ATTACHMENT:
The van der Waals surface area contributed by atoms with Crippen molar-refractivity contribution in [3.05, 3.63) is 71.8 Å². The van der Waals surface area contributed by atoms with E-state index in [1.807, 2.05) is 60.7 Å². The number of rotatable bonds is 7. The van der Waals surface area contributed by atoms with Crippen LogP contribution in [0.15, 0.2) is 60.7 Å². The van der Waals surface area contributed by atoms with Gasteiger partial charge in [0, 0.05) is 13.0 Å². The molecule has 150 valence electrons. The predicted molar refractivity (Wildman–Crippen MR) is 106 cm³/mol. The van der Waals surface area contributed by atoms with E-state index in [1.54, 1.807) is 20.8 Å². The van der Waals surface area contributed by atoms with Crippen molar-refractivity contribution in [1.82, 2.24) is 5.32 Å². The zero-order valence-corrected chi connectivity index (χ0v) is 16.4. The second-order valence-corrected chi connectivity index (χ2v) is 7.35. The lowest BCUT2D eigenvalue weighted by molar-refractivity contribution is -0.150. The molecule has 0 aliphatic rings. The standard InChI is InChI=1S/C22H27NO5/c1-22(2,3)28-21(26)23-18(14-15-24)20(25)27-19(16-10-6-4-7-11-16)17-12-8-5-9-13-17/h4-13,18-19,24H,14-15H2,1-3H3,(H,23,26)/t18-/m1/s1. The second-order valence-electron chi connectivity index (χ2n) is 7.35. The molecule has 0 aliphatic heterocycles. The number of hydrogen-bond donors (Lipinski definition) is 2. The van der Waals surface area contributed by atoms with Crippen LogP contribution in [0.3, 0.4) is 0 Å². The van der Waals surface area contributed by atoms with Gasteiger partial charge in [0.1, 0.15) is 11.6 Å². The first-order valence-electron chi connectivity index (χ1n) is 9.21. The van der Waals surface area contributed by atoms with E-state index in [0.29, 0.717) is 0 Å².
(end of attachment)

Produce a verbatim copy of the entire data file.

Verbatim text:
The van der Waals surface area contributed by atoms with Crippen molar-refractivity contribution in [3.05, 3.63) is 71.8 Å². The van der Waals surface area contributed by atoms with E-state index in [1.807, 2.05) is 60.7 Å². The number of rotatable bonds is 7. The van der Waals surface area contributed by atoms with Crippen LogP contribution in [0.15, 0.2) is 60.7 Å². The van der Waals surface area contributed by atoms with Gasteiger partial charge in [0, 0.05) is 13.0 Å². The molecule has 150 valence electrons. The predicted molar refractivity (Wildman–Crippen MR) is 106 cm³/mol. The van der Waals surface area contributed by atoms with E-state index in [1.54, 1.807) is 20.8 Å². The van der Waals surface area contributed by atoms with Crippen molar-refractivity contribution in [1.82, 2.24) is 5.32 Å². The zero-order valence-corrected chi connectivity index (χ0v) is 16.4. The second-order valence-corrected chi connectivity index (χ2v) is 7.35. The lowest BCUT2D eigenvalue weighted by molar-refractivity contribution is -0.150. The molecule has 0 aliphatic rings. The standard InChI is InChI=1S/C22H27NO5/c1-22(2,3)28-21(26)23-18(14-15-24)20(25)27-19(16-10-6-4-7-11-16)17-12-8-5-9-13-17/h4-13,18-19,24H,14-15H2,1-3H3,(H,23,26)/t18-/m1/s1. The second-order valence-electron chi connectivity index (χ2n) is 7.35. The molecule has 0 aliphatic heterocycles. The number of hydrogen-bond donors (Lipinski definition) is 2. The van der Waals surface area contributed by atoms with Crippen LogP contribution in [0.3, 0.4) is 0 Å². The van der Waals surface area contributed by atoms with Gasteiger partial charge in [0.1, 0.15) is 11.6 Å². The first-order valence-electron chi connectivity index (χ1n) is 9.21. The van der Waals surface area contributed by atoms with E-state index in [0.29, 0.717) is 0 Å².